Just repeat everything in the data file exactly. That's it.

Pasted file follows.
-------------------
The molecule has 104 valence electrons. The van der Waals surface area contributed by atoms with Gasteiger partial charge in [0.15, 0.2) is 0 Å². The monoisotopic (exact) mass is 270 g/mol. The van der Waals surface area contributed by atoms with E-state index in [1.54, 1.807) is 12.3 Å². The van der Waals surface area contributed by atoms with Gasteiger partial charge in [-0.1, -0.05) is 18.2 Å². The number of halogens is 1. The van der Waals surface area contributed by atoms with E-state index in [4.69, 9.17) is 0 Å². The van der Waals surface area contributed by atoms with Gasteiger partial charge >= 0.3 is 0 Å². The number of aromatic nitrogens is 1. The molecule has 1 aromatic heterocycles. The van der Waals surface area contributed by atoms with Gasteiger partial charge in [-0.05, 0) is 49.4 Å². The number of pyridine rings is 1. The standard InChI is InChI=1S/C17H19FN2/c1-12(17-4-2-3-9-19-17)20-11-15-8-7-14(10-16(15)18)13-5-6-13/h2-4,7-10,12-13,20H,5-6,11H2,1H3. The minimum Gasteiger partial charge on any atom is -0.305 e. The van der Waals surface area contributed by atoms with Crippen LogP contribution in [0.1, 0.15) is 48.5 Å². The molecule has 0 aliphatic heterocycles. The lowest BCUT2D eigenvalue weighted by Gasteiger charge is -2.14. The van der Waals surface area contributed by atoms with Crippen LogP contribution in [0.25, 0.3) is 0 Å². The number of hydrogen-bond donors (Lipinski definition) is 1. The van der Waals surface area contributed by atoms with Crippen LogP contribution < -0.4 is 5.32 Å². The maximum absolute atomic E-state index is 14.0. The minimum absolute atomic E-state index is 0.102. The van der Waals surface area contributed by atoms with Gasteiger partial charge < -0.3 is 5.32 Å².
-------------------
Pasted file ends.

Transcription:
The molecule has 104 valence electrons. The van der Waals surface area contributed by atoms with Gasteiger partial charge in [0.15, 0.2) is 0 Å². The monoisotopic (exact) mass is 270 g/mol. The van der Waals surface area contributed by atoms with E-state index in [1.54, 1.807) is 12.3 Å². The van der Waals surface area contributed by atoms with Gasteiger partial charge in [-0.1, -0.05) is 18.2 Å². The number of halogens is 1. The van der Waals surface area contributed by atoms with E-state index in [4.69, 9.17) is 0 Å². The van der Waals surface area contributed by atoms with Gasteiger partial charge >= 0.3 is 0 Å². The number of aromatic nitrogens is 1. The molecule has 1 aromatic heterocycles. The van der Waals surface area contributed by atoms with Gasteiger partial charge in [-0.05, 0) is 49.4 Å². The number of pyridine rings is 1. The standard InChI is InChI=1S/C17H19FN2/c1-12(17-4-2-3-9-19-17)20-11-15-8-7-14(10-16(15)18)13-5-6-13/h2-4,7-10,12-13,20H,5-6,11H2,1H3. The minimum Gasteiger partial charge on any atom is -0.305 e. The van der Waals surface area contributed by atoms with Crippen LogP contribution in [0.1, 0.15) is 48.5 Å². The molecule has 0 aliphatic heterocycles. The lowest BCUT2D eigenvalue weighted by Gasteiger charge is -2.14. The van der Waals surface area contributed by atoms with Crippen LogP contribution in [0.25, 0.3) is 0 Å². The number of hydrogen-bond donors (Lipinski definition) is 1. The van der Waals surface area contributed by atoms with Crippen LogP contribution < -0.4 is 5.32 Å². The maximum absolute atomic E-state index is 14.0. The minimum absolute atomic E-state index is 0.102. The van der Waals surface area contributed by atoms with Gasteiger partial charge < -0.3 is 5.32 Å².